Controversial plans for new bus lanes are set to go in front of a senior county councillor today.

And angry Seaside traders are marching from Lewes Railway Station at 9.30am to County Hall for the 10am meeting.

On Monday (January 15), Cllr Claire Dowling, East Sussex County Council’s lead member for transport and environment, is set to decide what comes next for seven schemes intended to improve bus journey times in Eastbourne, Newhaven and Peacehaven.

These schemes, part of the council’s government-funded Bus Service Improvement Plan (BSIP), went out to public consultation late last year, with the council receiving a total of 1,854 responses from residents. 

According to council papers, all seven schemes attracted criticism from those who responded to the consultation, with none of the proposed works securing more support than they did opposition. 

As a result, officers are recommending that some of the works should either undergo significant revisions or not proceed at this time.

These schemes include a package of works proposed for the “Seaside Corridor” in Eastbourne, a stretch of the A259 between Springfield Road and the Langney Roundabout. 

The council’s initial proposals for this stretch of road included: dedicated bus lanes in both directions; cycle route and traffic light improvements; the relocation of several bus stops; and new and upgraded pedestrian crossings, including a toucan crossing at the Seaside Roundabout.

These proposals received a significant amount of negative responses, with more than 70 per cent of respondents strongly opposing the plans, mostly due to the loss of parking spaces caused by the installation of new bus lanes. A further seven per cent of respondents opposed the proposals in a more limited way, while fewer than 18 per cent of respondents were in any way supportive. 

In light of the negative consultation response, officers are now recommending the proposals be ‘refined’ in design and scope and should not proceed as part of the BSIP works.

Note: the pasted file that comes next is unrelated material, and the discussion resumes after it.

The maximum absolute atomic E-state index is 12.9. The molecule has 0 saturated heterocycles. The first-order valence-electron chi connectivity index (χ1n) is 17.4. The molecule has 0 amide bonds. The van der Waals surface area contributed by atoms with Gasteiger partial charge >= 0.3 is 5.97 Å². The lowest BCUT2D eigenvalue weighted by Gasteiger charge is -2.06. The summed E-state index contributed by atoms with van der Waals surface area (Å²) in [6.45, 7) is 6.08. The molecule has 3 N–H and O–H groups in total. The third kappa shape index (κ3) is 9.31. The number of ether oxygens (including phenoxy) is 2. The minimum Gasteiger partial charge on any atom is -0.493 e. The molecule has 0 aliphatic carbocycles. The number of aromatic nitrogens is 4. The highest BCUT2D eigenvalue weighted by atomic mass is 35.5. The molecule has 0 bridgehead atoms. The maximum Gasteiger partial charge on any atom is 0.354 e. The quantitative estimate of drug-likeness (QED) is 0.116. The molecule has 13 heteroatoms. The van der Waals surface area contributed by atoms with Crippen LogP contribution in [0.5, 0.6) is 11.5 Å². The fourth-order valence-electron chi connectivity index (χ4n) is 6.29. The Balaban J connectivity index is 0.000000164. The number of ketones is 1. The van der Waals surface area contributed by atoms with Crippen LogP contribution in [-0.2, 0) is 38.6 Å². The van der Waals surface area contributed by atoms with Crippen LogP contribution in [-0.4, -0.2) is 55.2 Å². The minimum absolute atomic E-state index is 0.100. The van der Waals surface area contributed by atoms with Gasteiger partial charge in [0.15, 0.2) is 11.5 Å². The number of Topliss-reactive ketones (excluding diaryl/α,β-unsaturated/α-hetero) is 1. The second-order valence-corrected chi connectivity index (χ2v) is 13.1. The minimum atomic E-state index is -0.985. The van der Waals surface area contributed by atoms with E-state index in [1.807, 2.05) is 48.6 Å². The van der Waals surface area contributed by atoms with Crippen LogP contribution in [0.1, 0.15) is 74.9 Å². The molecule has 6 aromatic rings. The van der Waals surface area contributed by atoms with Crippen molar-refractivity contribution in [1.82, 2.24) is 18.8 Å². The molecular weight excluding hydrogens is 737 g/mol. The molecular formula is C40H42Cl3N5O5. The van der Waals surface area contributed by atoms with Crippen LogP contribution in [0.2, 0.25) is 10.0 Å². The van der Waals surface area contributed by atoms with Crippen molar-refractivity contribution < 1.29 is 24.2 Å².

While this recommendation would allow the scheme to come back in some new form, the scale of the change means the council will need to seek approval from the Department for Transport (DfT) to retain its funding, due to the time-limited nature of the monies.

Officers made a similar recommendation for the improvements proposed in Sovereign Harbour. These proposals involved: the creation of a dedicated bus corridor between South Harbour and North Harbour; a new pedestrian and cycle route; landscaping improvements; and a junction alteration providing bus priority at Atlantic Drive and Harbour Quay. 

While these proposals also proved unpopular with respondents (with more than 50 per cent opposed in some form), the scheme’s bigger challenge is the need to use land not owned by the county council. 

Officers are recommending that these proposals should be “revisited” pending further discussion with landowners. As with the Seaside scheme, the council would need to secure approval from the DfT to retain its funding for the project. 

Officers are also recommending the council does not proceed with its plans for Kings Drive in Eastbourne at the current time. 

The council’s proposals for Kings Drive involved the creation of a dedicated bus lane on the southbound side of the road, serving Eastbourne District General Hospital and East Sussex College’s Eastbourne campus. More than 60 per cent of respondents were either opposed or strongly opposed to this plan.

Officers are recommending that the proposal should not proceed as part of the BSIP works, but say the proposals could come back in another form should alternative funding become available.

While the four remaining schemes had also proven to be unpopular, officers are recommending they do proceed to a more detailed design.

These schemes involve improvements (to include new bus lanes) to the areas around: Eastbourne Station; the Denton Roundabout in Newhaven; and the A259 South Coast Road in Peacehaven.

Officers are also recommending that the council proceed with plans to introduce a “virtual bus priority system” in Newhaven town centre. This project involves changes to the way traffic signals work, so buses are given priority when navigating Newhaven Ring Road.